Scotland’s man of destiny fluffs his big night
In the debate, Salmond tried but did not succeed in dismissing some of the practical obstacles which troubled doubters who might otherwise sign up for an independent Scotland. In other words, he blew it
Last night’s 2-hour debate between Alex Salmond, the Scottish independence chieftain and Alistair Darling, the understated and cerebral general on the pro-Union side, was long billed as a decisive encounter in the 30-month long campaign that will culminate in a referendum on 18 September.
The Scottish National Party (SNP) is very much in touch with the times in one key respect. It believes presentation trumps substance in this age of media imagery and spin. Much effort has been invested in presenting Alex Salmond as a man of destiny capable of transforming Scotland.
‘Yes for Scotland’ even announced that a coach had been hired to instruct this already supremely self-confident politician about how to come over as the man of the hour. In the end, he came over as a curious mismatch, a cross between a jokey and avuncular Boris Johnson, the mayor of London and a slightly menacing Richard Nixon.
There was confidence that he would eclipse the cautious and moderate Alistair Darling who some find it hard to imagine had been a stalwart of the radical left as a law student at Aberdeen university in the 1970s. Salmond, the perpetual rebel, tried but did not succeed in dismissing some of the practical obstacles which troubled doubters who might otherwise sign up for his cause.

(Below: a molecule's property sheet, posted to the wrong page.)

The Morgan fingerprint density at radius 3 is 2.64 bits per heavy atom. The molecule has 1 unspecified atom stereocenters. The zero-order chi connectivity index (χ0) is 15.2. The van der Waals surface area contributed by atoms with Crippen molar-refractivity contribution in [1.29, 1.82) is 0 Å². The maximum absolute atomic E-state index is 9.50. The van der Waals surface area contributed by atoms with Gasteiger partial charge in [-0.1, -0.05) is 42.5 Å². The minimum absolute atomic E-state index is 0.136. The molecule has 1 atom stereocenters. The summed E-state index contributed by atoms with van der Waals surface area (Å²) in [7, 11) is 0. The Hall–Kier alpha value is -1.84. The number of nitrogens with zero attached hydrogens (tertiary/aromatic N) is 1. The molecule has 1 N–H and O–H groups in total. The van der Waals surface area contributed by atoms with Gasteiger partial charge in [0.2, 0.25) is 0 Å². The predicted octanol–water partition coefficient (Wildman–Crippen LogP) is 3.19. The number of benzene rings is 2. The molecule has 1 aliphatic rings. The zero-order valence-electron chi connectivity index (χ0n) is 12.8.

He offered no answers about the currency Scotland would have after leaving Britain. He hoped that what one audience member dismissively described as the belief that ‘it would be alright on the night’ would suffice: ‘We will take the pound as it belongs to Scotland as much as England, it's our pound!’
Of course, Scotland can hardly be prevented from retaining the pound whether the rest of the UK wished it or not, but it would mean vital financial matters remaining in the control of the Bank of England. It is hard to see why the dislocation that will leave no community unaffected is quite worth such a puny end result.
On how a workforce that was a tiny fraction of the present UK one could guarantee the pensions of an ageing population, he was also short on hard facts. But he exuded an unshakable reassurance.
His confident demeanour did not falter even when he asked Darling to account for claims supposedly from the No side that independence would force Scots to drive on the other side of the road or that aliens from outer space were more likely to overrun the country.
He wasted precious minutes seeking to make petty points like these in a bid to wear down or confuse Darling. At times his opponent seemed fazed by the surrealism of it all. But Darling was dogged and quick on his feet, evading most of Salmond’s snide put-downs.
He told him that gags, guesswork, and blind faith were not good enough when he needed to present a coherent blueprint for a sovereign Scotland.
Darling missed an opportunity to put Salmond’s romanticism about the future, and his air of resentment about the present, into the context of a tacky 19th century-style nationalism that had few answers for Scotland’s current needs. He might also have made a more positive case for the Union as a long-term success story that enabled Scots to enjoy greater material well-being and security at home while playing a bigger role in the world.